Who replaced the Halmos solid QED symbol $\blacksquare$ with the open square $\square$? In his 1955 "general topology" book, page vi, John Kelley attributed the original solid square to Paul Halmos.

The end of each proof is signalized by $\blacksquare$. This notation is also due to Halmos.

To be precise, Kelley used a solid rectangle, about 7 points height above the line, 2 points depth below the line, and a width of 3.2 points. But I can't find such a solid rectangle in this TeX symbol manual for use in Mathjax: http://www.math.harvard.edu/texman/node21.html.

In 1958, Howard Eves in "Foundations and fundamental concepts of mathematics", page 149, wrote:

The modern symbol $\square$, suggested by Paul R. Halmos, or some variant of it, is frequently used to signal the end of a proof.

Even though Eves used the open square, he didn't attribute the change from solid to open to any particular author. The other books where I have seen any historical comments at all on this subject all simply refer to Halmos. No one gives any credit for who used the open square first.

Q1. Does anyone have any references which use the open square earlier than 1958?

Q2. Does anyone know of a definitive attribution for the open square?

Q3. Is it possible that the open square came first, before the solid square?

As you would expect, there are several mentions in wikipedia, but none of them definitive. The closest to an explanation is this apparently self-contradictory page: https://en.wikipedia.org/wiki/Tombstone_(typography). I don't have full confidence in the accuracy of the Halmos quote on that page. There's also Q.E.D., Mathematical proof and List of mathematical symbols.

  • $\begingroup$ Is this really about history of science and math ? $\endgroup$ Oct 8 '15 at 19:43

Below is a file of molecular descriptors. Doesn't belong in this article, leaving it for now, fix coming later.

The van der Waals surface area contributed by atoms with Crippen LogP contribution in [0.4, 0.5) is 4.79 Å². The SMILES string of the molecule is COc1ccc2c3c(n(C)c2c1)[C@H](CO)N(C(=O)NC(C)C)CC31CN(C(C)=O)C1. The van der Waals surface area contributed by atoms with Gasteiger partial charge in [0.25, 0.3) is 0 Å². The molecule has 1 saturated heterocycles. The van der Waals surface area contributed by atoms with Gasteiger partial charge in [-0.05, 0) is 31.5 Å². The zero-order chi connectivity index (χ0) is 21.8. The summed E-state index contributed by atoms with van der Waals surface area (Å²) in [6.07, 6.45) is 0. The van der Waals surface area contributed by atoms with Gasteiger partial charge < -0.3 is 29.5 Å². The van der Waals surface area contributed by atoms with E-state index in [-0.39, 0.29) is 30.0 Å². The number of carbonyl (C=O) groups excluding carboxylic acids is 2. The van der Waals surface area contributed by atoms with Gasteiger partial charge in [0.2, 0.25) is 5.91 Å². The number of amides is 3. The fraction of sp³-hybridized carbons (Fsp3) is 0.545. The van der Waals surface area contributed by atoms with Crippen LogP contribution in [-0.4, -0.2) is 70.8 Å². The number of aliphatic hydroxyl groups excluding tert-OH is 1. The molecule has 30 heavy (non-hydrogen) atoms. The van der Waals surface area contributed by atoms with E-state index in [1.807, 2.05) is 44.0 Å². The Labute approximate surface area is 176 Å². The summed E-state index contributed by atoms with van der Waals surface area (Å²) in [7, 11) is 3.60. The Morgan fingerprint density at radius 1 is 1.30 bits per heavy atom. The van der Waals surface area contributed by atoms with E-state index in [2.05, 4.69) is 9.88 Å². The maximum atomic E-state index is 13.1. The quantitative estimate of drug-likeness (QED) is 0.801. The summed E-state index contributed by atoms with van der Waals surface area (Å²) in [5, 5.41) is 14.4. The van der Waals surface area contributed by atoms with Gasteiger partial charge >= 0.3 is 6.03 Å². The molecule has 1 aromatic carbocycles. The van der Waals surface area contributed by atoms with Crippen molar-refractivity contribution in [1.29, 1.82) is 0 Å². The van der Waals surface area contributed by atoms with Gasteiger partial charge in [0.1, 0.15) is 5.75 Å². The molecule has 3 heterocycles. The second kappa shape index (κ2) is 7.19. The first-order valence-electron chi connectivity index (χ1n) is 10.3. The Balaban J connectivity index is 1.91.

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    $\begingroup$ Handwriting a filled square is no fun, I write open squares on the blackboard (and filled ones by LaTeX' AMS theorem environments). $\endgroup$
    – vonbrand
    Oct 8 '15 at 21:53
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    $\begingroup$ @Alexandre Eremenko: Yes indeed. It is a question about the history of mathematical notation. In mathematics more than in any other subject, it is generally recognized that the choice of notation has an enormous effect on the ability to express ideas and to think clearly about ideas. Many times in the history of mathematics, the invention of a new notation had substantial benefits. Conversely, the English insistence on using the Newtonian dot-notation for derivatives is generally believed to have held back English mathematics for a hundred years. I can give references for that if you like. $\endgroup$ Oct 9 '15 at 5:49
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    $\begingroup$ @vonbrand: That makes me wonder if it's something like the development of the blackboard bold fonts as a way of indicating bold on a blackboard. Now BB is part of regular typography. My personal preference for the open square in printed mathematics is because printers sometime have difficulties printing solid black. It shows up the imperfections on the cylinder of a laser printer. But possibly it was the blackboard which incubated the open square. The quote from Halmos was 1985, and no doubt by then, the open square had become more usual. $\endgroup$ Oct 9 '15 at 5:56